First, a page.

As the goal of Technical Presentations Project 5 is “Enhance a Technical Talk with the Internet of the “Technical Presentations,” I am publishing this blog post for discussion and feedback prior to my presentation. My fellow Toastmasters in the Irvine Project Masters club are invited to make comments and offer feedback.

The project objectives are:

  • Understand the nature and process of a technical presentation supported with professional -level visual aids.
  • Arrange pre-meeting communications via e-mail
  • Find or create a post-meeting website for further dissemination of information supporting or enhancing your verbal presentation. You may create a web page and add it to your club’s web site, making use of podcasting, webcasting, or a basic Internet template.
  • Use a desktop computer, Microsoft Word, a Web browser, a simple graphics programme for photos and other images. Microsoft PowerPoint, as well as a flip chart to support your presentation.
  • Time: 12 to 15 minutes.

Here are a few links related to robots:

The word “robot” was introduced to the English language by R.U.R. (Rossum’s Universal Robots), a 1920 science fiction play by the Czech writer Karel ?apek which introduced the now familiar science fiction theme of rebellious killer robots.

Friendlier and more sympathetic were Isaac Asimov’s robotsm which followed Laws of Robotics designed to prevent them from injuring humans. As we move toward a future with self-driving cars, we need to consider what ethics to program into them, a question that MIT Technology Review considers in Why Self-Driving Cars Must Be Programmed to Kill. The dilemma: people prefer other people’s self-driving cars to sacrifice the occupants if necessary to avoid killing a larger number of people. But they themselves are not so sure they want to ride in a self-driving car that would ever sacrifice their own lives for the greater good.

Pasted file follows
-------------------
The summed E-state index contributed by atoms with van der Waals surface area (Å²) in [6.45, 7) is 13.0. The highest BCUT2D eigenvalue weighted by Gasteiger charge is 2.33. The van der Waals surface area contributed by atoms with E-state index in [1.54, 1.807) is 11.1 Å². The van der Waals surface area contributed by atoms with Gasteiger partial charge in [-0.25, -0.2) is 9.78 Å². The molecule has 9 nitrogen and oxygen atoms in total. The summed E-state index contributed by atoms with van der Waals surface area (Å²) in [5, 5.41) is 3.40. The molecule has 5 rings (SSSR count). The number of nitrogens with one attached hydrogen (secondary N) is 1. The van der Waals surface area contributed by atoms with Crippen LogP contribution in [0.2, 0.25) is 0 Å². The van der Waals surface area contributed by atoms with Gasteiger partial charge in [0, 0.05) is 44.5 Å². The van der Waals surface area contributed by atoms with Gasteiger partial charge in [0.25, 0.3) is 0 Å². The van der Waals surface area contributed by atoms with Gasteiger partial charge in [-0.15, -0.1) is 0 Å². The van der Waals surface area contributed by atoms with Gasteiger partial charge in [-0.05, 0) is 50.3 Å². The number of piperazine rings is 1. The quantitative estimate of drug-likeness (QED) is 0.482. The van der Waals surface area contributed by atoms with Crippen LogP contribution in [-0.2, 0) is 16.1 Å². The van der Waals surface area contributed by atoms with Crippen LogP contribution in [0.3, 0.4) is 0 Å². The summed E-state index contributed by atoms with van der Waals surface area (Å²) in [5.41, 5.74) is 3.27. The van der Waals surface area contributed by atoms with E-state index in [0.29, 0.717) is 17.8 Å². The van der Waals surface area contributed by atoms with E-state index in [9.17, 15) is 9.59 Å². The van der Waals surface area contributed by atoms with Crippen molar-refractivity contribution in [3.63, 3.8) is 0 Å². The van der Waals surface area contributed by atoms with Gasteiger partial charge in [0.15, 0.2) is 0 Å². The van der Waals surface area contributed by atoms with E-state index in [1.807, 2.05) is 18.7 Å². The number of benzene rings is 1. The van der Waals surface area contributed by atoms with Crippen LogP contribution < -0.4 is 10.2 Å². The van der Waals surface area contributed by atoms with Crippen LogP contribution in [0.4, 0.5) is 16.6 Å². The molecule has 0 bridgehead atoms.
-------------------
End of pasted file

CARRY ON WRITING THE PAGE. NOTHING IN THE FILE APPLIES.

But before we can have ethical self-driving cars, we need functional self-driving cars:

The Google Self-Driving Car Project

Wired articles on Self-Driving Cars

And what about drones?

PC Mag on The Best Drones of 2018

How the Predator Drone Changed the Character of War

Once the province of government funded research at think tanks, robotics is now a familiar part of public education. Here’s a 4-H page about robotics for students.

What questions do you have about robots? What would you like to hear, in a 12-15 talk about robots and robotics?

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From “Those Who Walk Away from Omelas”

Posted by Sappho on January 21st, 2018 filed in Quotes

They all know it is there, all the people of Omelas. Some of them have come to see it, others are content merely to know it is there. They all know that it has to be there. Some of them understand why, and some do not, but they all understand that their happiness, the beauty of their city, the tenderness of their friendships, the health of their children, the wisdom of their scholars, the skill of their makers, even the abundance of their harvest and the kindly weathers of their skies, depend wholly on this child’s abominable misery.

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Bang the Drum Slowly, Speak of Things Holy

Posted by Sappho on January 15th, 2018 filed in Saints and Witnesses